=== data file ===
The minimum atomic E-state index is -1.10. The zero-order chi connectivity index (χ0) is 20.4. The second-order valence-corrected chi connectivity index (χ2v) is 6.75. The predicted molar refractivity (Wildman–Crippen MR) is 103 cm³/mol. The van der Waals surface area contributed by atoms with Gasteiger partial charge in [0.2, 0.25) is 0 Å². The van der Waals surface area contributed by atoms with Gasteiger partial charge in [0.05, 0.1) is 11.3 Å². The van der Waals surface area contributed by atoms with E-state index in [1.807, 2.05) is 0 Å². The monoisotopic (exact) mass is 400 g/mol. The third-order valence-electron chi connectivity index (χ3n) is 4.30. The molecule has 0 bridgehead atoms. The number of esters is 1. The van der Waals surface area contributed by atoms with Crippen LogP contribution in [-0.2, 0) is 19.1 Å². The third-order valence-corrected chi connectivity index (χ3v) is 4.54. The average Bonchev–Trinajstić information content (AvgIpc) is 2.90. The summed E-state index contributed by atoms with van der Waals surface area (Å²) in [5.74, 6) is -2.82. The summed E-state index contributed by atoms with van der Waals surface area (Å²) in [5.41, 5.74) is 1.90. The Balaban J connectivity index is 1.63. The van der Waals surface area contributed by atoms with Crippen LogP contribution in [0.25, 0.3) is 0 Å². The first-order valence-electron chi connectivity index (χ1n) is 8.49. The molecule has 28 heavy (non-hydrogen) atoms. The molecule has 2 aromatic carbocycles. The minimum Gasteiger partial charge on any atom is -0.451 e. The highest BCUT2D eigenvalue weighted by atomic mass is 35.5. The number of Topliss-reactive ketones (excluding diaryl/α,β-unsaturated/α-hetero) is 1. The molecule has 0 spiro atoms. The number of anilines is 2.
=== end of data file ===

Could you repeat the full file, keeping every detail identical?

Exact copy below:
The minimum atomic E-state index is -1.10. The zero-order chi connectivity index (χ0) is 20.4. The second-order valence-corrected chi connectivity index (χ2v) is 6.75. The predicted molar refractivity (Wildman–Crippen MR) is 103 cm³/mol. The van der Waals surface area contributed by atoms with Gasteiger partial charge in [0.2, 0.25) is 0 Å². The van der Waals surface area contributed by atoms with Gasteiger partial charge in [0.05, 0.1) is 11.3 Å². The van der Waals surface area contributed by atoms with E-state index in [1.807, 2.05) is 0 Å². The monoisotopic (exact) mass is 400 g/mol. The third-order valence-electron chi connectivity index (χ3n) is 4.30. The molecule has 0 bridgehead atoms. The number of esters is 1. The van der Waals surface area contributed by atoms with Crippen LogP contribution in [-0.2, 0) is 19.1 Å². The third-order valence-corrected chi connectivity index (χ3v) is 4.54. The average Bonchev–Trinajstić information content (AvgIpc) is 2.90. The summed E-state index contributed by atoms with van der Waals surface area (Å²) in [5.74, 6) is -2.82. The summed E-state index contributed by atoms with van der Waals surface area (Å²) in [5.41, 5.74) is 1.90. The Balaban J connectivity index is 1.63. The van der Waals surface area contributed by atoms with Crippen LogP contribution in [0.25, 0.3) is 0 Å². The first-order valence-electron chi connectivity index (χ1n) is 8.49. The molecule has 28 heavy (non-hydrogen) atoms. The molecule has 2 aromatic carbocycles. The minimum Gasteiger partial charge on any atom is -0.451 e. The highest BCUT2D eigenvalue weighted by atomic mass is 35.5. The number of Topliss-reactive ketones (excluding diaryl/α,β-unsaturated/α-hetero) is 1. The molecule has 0 spiro atoms. The number of anilines is 2.